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They toke theyr ynnes in good intente,
And to theyr supper foone they wente.
Whan he was set, and served at meate,
Than he fayd he had forgete
To take leve of that lady fre,
The kynges doughter of Hungre.
Anone the fquyer made him ayre,
And by hym felfe forth can he fare,
Without strength of his meynè,
Unto the castell than went he.
Whan he came to the posterne-gate,
Anone he entred in thereat,
And his drawen (werd in his hande,
There was no more with him wolde stande:
But it stode with hym full harde
As ye shall here nowe of the stewarde.
He wende in the worlde none had be
That had knowen of his pryvitè,
Alas ! it was not as he wende,
For all his counsayle the stewarde [kende].
He had bewrayed him to the kyng
Of all his love and his woyng;
And yet he laye her chambre by,
Armed with a great company,
And beset it one eche fyde,
For treason walketh wonder wyde.
The squyer thought on no mystrufte
He wende no man in the worlde had wyfte,
But yf he had knowen, ne by faynt John
He had not come theder by his owne;
Or yf that lady had knowen his wyll,
That he should have come her chamber tyll,
She would have taken hym golde and fe,
Strength of men and royaltè;
But there ne wyst no man nor grome
Where that fquyer was become;
But forth he went hymfelfe alone
Amonge his servauntes everychone.
Whan that he came her chambre to,
Anone, he sayde, Your dore undo!
Undo, he fayde, nowe, fayre lady!
I am beset with many a spy.
Lady, as whyte as whalës bone,
There are thyrty agaynst me one.
Undo thy dore ! my worthy wyfe,
I am besette with many a knyfe.
Undo your dore ! my lady swete,
I am beset with enemyes great;
And, lady, but ye wyll aryse,
I shall be dead with myne enemyes.
Undo thy dore ! my frely floure,
For ye are myne and i am your.
That lady with those wordes awoke,
A mantell of golde to her she toke;
She fayde, Go away, thou wicked wyght,
Thou shalt not come here this nyght;
For i wyll not my dore undo
For no man that cometh therto.
There is but one in Christente
That ever made that forwarde with me;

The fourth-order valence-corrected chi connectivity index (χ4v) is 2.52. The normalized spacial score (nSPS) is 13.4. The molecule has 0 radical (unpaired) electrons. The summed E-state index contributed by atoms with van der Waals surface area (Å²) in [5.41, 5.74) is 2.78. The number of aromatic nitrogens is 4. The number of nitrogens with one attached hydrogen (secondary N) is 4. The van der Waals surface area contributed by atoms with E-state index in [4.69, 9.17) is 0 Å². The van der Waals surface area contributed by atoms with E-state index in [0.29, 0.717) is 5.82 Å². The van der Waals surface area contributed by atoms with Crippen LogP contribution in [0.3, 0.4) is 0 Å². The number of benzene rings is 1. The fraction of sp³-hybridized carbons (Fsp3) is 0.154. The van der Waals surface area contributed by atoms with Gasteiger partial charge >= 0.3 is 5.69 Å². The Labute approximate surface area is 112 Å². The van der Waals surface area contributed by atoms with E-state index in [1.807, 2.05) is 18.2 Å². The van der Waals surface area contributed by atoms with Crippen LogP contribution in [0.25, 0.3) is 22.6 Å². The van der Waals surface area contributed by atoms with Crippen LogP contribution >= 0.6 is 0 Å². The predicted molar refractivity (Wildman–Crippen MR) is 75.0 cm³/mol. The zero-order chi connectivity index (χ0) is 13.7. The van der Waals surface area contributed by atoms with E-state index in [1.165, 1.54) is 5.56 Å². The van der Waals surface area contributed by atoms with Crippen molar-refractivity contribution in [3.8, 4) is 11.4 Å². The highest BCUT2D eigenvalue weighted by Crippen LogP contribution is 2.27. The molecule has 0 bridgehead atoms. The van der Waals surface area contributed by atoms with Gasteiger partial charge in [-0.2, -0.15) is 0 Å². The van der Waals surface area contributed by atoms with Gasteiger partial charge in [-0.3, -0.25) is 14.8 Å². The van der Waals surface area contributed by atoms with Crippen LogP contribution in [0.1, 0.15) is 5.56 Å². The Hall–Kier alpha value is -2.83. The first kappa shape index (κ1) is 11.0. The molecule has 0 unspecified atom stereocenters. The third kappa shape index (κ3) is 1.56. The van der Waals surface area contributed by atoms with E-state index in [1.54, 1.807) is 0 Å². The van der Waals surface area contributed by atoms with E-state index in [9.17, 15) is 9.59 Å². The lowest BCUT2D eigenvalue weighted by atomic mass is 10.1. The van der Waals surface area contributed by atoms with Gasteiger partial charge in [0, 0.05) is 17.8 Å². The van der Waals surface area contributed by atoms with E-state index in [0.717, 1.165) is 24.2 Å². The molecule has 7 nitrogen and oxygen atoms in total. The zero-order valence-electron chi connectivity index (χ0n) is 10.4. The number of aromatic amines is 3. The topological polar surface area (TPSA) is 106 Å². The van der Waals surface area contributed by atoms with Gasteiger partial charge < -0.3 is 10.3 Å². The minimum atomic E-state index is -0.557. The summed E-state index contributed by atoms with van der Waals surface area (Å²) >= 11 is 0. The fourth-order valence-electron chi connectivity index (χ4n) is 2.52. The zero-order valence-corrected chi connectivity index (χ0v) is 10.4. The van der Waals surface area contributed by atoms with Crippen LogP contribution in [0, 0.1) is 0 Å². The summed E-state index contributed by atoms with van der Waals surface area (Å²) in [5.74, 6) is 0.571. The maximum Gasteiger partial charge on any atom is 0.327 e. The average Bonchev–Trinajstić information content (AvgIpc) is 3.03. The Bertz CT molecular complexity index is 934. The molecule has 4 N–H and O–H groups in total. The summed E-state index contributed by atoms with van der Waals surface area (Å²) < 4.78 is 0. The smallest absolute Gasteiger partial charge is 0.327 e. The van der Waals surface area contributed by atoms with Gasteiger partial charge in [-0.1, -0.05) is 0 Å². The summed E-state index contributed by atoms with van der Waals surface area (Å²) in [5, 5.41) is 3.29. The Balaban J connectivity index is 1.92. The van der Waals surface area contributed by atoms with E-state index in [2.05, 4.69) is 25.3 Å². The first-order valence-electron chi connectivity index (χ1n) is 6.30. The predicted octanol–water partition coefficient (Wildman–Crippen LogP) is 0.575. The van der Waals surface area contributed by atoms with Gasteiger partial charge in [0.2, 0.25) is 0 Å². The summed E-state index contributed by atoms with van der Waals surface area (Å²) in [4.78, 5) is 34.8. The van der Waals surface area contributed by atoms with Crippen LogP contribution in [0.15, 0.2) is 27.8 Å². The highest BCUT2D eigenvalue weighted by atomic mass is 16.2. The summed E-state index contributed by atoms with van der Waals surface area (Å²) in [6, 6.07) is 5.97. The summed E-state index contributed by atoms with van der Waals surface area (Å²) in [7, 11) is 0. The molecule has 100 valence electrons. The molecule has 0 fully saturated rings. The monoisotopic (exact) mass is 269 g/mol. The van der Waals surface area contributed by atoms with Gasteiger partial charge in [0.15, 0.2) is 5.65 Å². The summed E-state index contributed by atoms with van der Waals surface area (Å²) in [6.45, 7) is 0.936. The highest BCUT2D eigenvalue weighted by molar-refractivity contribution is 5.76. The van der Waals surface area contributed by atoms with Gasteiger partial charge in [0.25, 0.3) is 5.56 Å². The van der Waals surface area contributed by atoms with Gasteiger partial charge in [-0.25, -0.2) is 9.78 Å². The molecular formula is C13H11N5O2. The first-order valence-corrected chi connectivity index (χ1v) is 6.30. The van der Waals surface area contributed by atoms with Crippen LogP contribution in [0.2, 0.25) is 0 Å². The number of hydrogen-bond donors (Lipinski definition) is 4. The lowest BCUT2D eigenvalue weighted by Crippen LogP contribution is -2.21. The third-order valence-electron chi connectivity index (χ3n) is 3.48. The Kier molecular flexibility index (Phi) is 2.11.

There is but one that ever bare lyfe,
That ever i hight to be his wyfe;
He shall me wedde, by Mary bryght,
Whan he is proved a venterous knyght;
For we have loved this seven yere,
There was never love to me so dere.
There lyeth on me both kyng and knyght,
Dukes, erles, of muche might.
Wende forth, squyer, on your waye,
For here ye gette none other praye;
For i ne wote what ye should be,
That thus besecheth love of-me.
I am your owne squyr, he fayde,
For me, lady, be not dysmayde.
Come i am full pryvely
To take my leave of you, lady.
Welcome, she fayd, my love fo dere,
Myne owne dere heart, and my squyer ;
I shall you geve kysses thre,
A thousande pounde unto your fe,
And kepe i shall my maydenhede ryght
Tyll ye be proved a venturous knyght.
For yf ye should me wede anone,
My father wolde make see you soone.
I am the kynges doughter of Hungrè,
And ye alone that have loved me,
And though you love me never so fore,
For me ye shall never be lore.
Go forth, and aske me at my kynne,
And loke what graunt you may wynne;
Yf that ye gette graunte, in faye,
Myselfe therto shall not say nay;
And yf ye may not do so,
Otherwyse ye shall come to.
Ye are bothe hardy, stronge, and wight,
Go forth, and be a venterous knight.
I pray to god, and our lady,
To send you the whele of Victory,
That my father so leve he be
That wyll profer me to thee.
I wote well it is lyghtly fayd,
Go forth, and be nothyng afrayde.
A man of worshyp may not do fo,
He must have what neds him unto;
He must have gold, he must have fe,
Strength of men and royaltè.
Golde and fylver spare ye nought,
Tyll to manhode ye be brought ;
To what batayll soever ye go,
Ye shall have an hundreth pounde or two;
And yet to me, fyr, ye may faye,
That i woulde fayne have you awaye,
That profered you golde and fe,
Out of myne eye-fyght for to be.
Neverthelesse it is not fo,
It is for the worshyp of us two,
Though you be come of symple kynne,
Thus my love, fyr, may ye wynne,
Yf ye have grace of victory,
As ever had fyr Lybyus, or fyr Guy,